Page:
Marine Life Study

Our philosophy is inspired by the Reggio Emilia philosophy, which is based on certain principals.

  • Children MUST have some control over the direction of their learning
  • Children MUST be able to learn through their senses: touching, moving, listening, seeing and hearing
  • Children MUST have a relationship with materials and children.  They MUST be allowed to explore.
  • Children MUST be provided endless ways and opportunities to express themselves.
At the beginning of the summer, we started a year long investigation of marine life.  One of our parents donated a fish tank, and we began to investigate what we should put in the fish tank.  We allowed for the children to be part of that process.  They began researching and thinking of animals to put in the tank.  

As we researched we learned the difference between fresh water and salt water fish.  We also came to realize that if we put all of the animals the children wanted in the tank, that some would be eaten by others.  Allowing the children to do the research and be a part of choosing the fish in the tank brought life to the learning.  They now spend time weekly with Coach Chip feeding and investigating what is going on in the tank.

Coach Chip visited the Red Room with a book about fish. He read, Our Pet Tropical Fish.  This book helped them understand how to care for the fish, and also talked about different species of fish to care for in the tank.  The children talked about the colors, shapes, and sizes of many different types of fish.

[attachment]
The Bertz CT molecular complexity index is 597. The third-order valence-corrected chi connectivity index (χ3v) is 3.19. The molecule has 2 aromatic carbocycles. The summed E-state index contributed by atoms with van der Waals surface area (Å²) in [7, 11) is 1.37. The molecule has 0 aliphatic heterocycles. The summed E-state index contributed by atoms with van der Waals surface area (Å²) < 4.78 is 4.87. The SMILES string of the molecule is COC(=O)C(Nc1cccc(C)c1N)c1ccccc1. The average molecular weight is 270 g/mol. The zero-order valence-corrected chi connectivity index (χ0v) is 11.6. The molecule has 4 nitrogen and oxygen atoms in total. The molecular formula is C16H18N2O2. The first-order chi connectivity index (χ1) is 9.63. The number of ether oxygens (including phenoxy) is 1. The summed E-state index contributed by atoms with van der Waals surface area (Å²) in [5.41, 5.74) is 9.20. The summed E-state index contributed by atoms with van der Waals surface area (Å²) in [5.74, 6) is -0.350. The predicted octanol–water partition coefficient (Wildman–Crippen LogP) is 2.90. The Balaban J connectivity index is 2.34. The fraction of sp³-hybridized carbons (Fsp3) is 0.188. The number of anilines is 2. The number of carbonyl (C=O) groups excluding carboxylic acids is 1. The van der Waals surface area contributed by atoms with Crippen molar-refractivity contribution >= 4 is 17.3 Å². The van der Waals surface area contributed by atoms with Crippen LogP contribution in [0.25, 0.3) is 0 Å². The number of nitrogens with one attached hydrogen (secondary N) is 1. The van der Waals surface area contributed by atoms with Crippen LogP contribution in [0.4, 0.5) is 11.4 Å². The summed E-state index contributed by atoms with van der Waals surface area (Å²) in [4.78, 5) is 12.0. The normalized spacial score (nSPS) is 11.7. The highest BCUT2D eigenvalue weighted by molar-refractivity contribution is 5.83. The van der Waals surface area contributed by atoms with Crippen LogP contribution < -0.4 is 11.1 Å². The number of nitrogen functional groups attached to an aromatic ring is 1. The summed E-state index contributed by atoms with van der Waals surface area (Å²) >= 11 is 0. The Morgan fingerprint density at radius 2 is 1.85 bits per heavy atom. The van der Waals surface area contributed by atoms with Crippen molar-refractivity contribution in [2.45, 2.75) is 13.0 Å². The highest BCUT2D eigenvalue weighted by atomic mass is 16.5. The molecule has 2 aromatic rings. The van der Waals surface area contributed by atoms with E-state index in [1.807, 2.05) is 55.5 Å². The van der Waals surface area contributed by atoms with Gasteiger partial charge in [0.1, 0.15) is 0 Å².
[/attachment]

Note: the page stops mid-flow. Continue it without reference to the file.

Coach: Is this a big fish or a small fish?
Taylor: Small fish!
Jackson: No, it’s big…
Aven: And yummy!
Alexander: I wanna be a boy fish.
Aven: Where’s the girl fish?
(Coach pointed to the boy/girl fish)

 

 

The children followed Coach to the hallway and that sat down to observe our pet fish.  Each day, a different class is responsible for feeding the fish their food.   Today it was their turn!  They were excited to see the fish, shrimp, and crab swim around and catch food. They talked about the fish, what they were called, and what they were eating.

Taylor: Look! It’s eating shrimp!
Alexander: He’s coming out of the water…
Cason: Fish flying!
Connor: And he fall back in the water like BOOM!
Aven: Oh boy, the shark is gonna come in and eat the fish.
Connor: The shark is coming out! He’s in the water!
Cason: No, that’s a big fish.

We allow for our children to talk during lessons, and raise questions.  We also encourage their discussions, imaginations and curiosity.  We provided the children with markers and paper so that they could have another way to express their thoughts as they were observing the fish……..

 

 

 

 

 

 

 

 

 

 

 

 

 

 

 

 

 

 

 

 

 

 

 

 

 

 

 

 

 

 

 

 

 

 

 

A few days later, we took another visit to the aquarium…

Holden: Look—A crab!
Taylor: I see a worm!
Jack: No, no… that’s an octopus.
Jacob: No, it’s a worm.
Alexander: There are a lot of fishies!

We continue to visit our fish tank and observe our aquatic animals every day so that the children are given an opportunity to use their cognitive skills in learning about living and non-living organisms, their habitats, and their basic needs for survival. The children build their own theories, and with that comes the research and experimental observations that will help their knowledge on life-cycles.

 

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